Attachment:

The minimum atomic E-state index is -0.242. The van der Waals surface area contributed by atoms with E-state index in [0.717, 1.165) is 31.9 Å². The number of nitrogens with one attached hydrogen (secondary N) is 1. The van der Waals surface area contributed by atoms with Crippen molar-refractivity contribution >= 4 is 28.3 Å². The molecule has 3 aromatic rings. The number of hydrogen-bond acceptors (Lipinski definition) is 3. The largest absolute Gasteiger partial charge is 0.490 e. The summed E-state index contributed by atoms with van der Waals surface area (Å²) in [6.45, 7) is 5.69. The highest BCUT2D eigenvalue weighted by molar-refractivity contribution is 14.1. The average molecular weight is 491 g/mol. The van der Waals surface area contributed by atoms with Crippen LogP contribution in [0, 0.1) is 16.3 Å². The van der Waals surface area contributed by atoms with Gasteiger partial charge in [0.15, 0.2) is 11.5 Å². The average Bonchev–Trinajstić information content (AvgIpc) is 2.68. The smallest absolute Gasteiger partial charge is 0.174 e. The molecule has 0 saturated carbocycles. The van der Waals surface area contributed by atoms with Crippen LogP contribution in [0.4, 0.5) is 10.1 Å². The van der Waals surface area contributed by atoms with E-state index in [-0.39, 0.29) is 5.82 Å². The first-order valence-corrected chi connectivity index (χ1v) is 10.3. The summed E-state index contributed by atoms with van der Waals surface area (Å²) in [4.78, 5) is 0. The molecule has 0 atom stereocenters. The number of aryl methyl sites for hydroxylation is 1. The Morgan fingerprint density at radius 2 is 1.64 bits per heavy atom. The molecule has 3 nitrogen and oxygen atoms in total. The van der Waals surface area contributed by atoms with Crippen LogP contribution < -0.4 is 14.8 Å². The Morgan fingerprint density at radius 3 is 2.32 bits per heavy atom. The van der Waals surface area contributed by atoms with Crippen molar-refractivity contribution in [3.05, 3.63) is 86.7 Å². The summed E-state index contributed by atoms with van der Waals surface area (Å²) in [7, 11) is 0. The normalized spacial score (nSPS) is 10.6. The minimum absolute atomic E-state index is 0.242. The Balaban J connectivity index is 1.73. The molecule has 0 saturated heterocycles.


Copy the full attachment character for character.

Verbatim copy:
The minimum atomic E-state index is -0.242. The van der Waals surface area contributed by atoms with E-state index in [0.717, 1.165) is 31.9 Å². The number of nitrogens with one attached hydrogen (secondary N) is 1. The van der Waals surface area contributed by atoms with Crippen molar-refractivity contribution >= 4 is 28.3 Å². The molecule has 3 aromatic rings. The number of hydrogen-bond acceptors (Lipinski definition) is 3. The largest absolute Gasteiger partial charge is 0.490 e. The summed E-state index contributed by atoms with van der Waals surface area (Å²) in [6.45, 7) is 5.69. The highest BCUT2D eigenvalue weighted by molar-refractivity contribution is 14.1. The average molecular weight is 491 g/mol. The van der Waals surface area contributed by atoms with Crippen LogP contribution in [0, 0.1) is 16.3 Å². The van der Waals surface area contributed by atoms with Gasteiger partial charge in [0.15, 0.2) is 11.5 Å². The average Bonchev–Trinajstić information content (AvgIpc) is 2.68. The smallest absolute Gasteiger partial charge is 0.174 e. The molecule has 0 saturated carbocycles. The van der Waals surface area contributed by atoms with Crippen LogP contribution in [0.4, 0.5) is 10.1 Å². The van der Waals surface area contributed by atoms with E-state index in [-0.39, 0.29) is 5.82 Å². The first-order valence-corrected chi connectivity index (χ1v) is 10.3. The summed E-state index contributed by atoms with van der Waals surface area (Å²) in [4.78, 5) is 0. The molecule has 0 atom stereocenters. The number of aryl methyl sites for hydroxylation is 1. The Morgan fingerprint density at radius 2 is 1.64 bits per heavy atom. The molecule has 3 nitrogen and oxygen atoms in total. The van der Waals surface area contributed by atoms with Crippen LogP contribution < -0.4 is 14.8 Å². The Morgan fingerprint density at radius 3 is 2.32 bits per heavy atom. The van der Waals surface area contributed by atoms with Crippen molar-refractivity contribution in [3.05, 3.63) is 86.7 Å². The summed E-state index contributed by atoms with van der Waals surface area (Å²) in [7, 11) is 0. The normalized spacial score (nSPS) is 10.6. The minimum absolute atomic E-state index is 0.242. The Balaban J connectivity index is 1.73. The molecule has 0 saturated heterocycles.